In this context, local traditional practices have also been employed as a way to address victims in the region. Diyat and peusijuek are two such examples. Both practices adhere to local traditional beliefs and practices. For example, diyat has roots in Islam while peusijuek seems to be an indigenous Acehnese practice. At the same time, both of these practices have also come under criticism for undermining aspects of justice and reconciliation.

Diyat is an Arabic term referring to payments made to the next of kin of those killed or disappeared in conflict. The term comes from Islamic jurisprudence and is practiced in many countries in the Middle East, Africa, and Asia where Islam is prominent (Warren and Press 2010, 27). In Pakistan for example, diyat was re-introduced as part of its national criminal code in 1990 and gives the victims of serious intentional battery and heirs of murder victims the opportunity to enforce punishment (qisas), negotiated settlement (diyat), or waive their rights to prosecute perpetrators altogether (Palo 2008). In the post-conflict situations of Darfur and Somalia, programs of transitional justice have also sought to integrate local traditional practices including diyat in “hybrid” justice mechanisms (Kritz and Wilson 2010–11; Zuin 2008).

In Aceh, diyat was not part of the criminal code, but payments to victims or heirs were initiated in the early 2000s by the governor at the time, Azwar Abubakar, in an effort to dampen the intensity of the conflict in the region. Local government officials believed that GAM’s recruitment was being driven by those who sought to avenge the death of a slain family member. Diyat was seen as a culturally sensitive and appropriate way to cushion to intensity of the conflict. It was also consistent with moves to allow the Aceh region the implement some forms of Islamic law that might also undermine support for the insurgency (Aspinall 2008, 25).

According to Islamic practice, a standard payment for diyat is 100 camels. The government decided to make payments of 50 million rupiah, revised upwards to 60 million rupiah (about USD $6500), roughly the equivalent of 10 buffaloes. However, citing insufficient funds, the government paid out three million rupiah and committed to monthly payments until the entire sum had been paid (ibid.). By June of 2007, the government had made some 20,000 diyat payments to victims’ families averaging the equivalent of about $200–$300 per family (Clarke et al. 2008, 27). Payments were generally made to the next of kin based on village level data. Some received only the initial payment while others appear to have received more before the diyat program was ended along with other major reintegration programs in 2007.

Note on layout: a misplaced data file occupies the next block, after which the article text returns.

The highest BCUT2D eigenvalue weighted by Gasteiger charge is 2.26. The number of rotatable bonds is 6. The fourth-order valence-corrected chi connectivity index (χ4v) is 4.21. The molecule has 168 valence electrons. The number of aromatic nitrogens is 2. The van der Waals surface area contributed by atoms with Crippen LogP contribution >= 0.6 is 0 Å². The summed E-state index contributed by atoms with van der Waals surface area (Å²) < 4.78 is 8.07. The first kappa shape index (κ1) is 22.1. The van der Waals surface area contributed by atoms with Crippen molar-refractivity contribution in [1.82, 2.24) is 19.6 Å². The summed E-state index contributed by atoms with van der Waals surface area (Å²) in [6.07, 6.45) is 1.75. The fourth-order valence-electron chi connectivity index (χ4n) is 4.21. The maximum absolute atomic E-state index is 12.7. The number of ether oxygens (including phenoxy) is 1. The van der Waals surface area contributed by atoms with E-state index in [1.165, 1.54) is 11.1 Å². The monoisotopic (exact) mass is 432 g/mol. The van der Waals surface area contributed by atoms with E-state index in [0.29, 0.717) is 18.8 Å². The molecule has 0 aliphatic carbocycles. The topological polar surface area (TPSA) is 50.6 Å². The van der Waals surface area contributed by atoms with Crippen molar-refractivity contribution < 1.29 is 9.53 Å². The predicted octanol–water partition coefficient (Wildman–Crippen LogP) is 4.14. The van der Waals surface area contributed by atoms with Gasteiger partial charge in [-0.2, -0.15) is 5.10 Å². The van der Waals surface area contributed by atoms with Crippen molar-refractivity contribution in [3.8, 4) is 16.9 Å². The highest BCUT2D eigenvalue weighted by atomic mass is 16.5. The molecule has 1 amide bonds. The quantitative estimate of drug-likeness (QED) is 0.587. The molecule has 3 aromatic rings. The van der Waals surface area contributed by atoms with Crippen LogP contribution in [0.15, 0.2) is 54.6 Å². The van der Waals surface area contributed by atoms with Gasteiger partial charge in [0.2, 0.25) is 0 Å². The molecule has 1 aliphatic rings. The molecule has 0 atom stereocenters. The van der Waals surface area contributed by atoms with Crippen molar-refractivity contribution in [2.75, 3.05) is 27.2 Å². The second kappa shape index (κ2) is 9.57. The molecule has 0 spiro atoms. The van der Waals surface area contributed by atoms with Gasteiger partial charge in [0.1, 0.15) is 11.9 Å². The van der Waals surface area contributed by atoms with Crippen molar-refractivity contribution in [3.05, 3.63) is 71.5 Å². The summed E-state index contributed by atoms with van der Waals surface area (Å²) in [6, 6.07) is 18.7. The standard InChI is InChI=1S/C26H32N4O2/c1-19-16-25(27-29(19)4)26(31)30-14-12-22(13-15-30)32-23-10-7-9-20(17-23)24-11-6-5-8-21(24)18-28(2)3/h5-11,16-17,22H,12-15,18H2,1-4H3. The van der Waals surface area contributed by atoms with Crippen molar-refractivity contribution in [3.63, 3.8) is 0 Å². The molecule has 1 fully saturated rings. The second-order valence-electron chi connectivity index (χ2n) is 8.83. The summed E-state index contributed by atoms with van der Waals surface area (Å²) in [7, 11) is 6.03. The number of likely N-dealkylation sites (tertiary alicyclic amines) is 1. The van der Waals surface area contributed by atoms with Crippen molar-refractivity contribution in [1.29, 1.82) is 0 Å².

Despite the extensiveness of the diyat program, a number of problems also surfaced. Critics argued that the choice of who received payments relied almost always on local government as well as the security sector including the military, the latter often having been complicit in the very crimes being addressed. Furthermore, these decisions tended to be subjective and based around who suffered harm during the prolonged conflict in Aceh (ibid., 31). Some of the victims report that they were simply asked their bank account information and received deposits in their accounts with no information on why they were receiving the money. Stories also abound of corruption where portions of the diyat payment were taken by keuciks, camats, and others (United Nations Development Programme and Badan Perencanaan Pembangunan Nasional 2006, 37).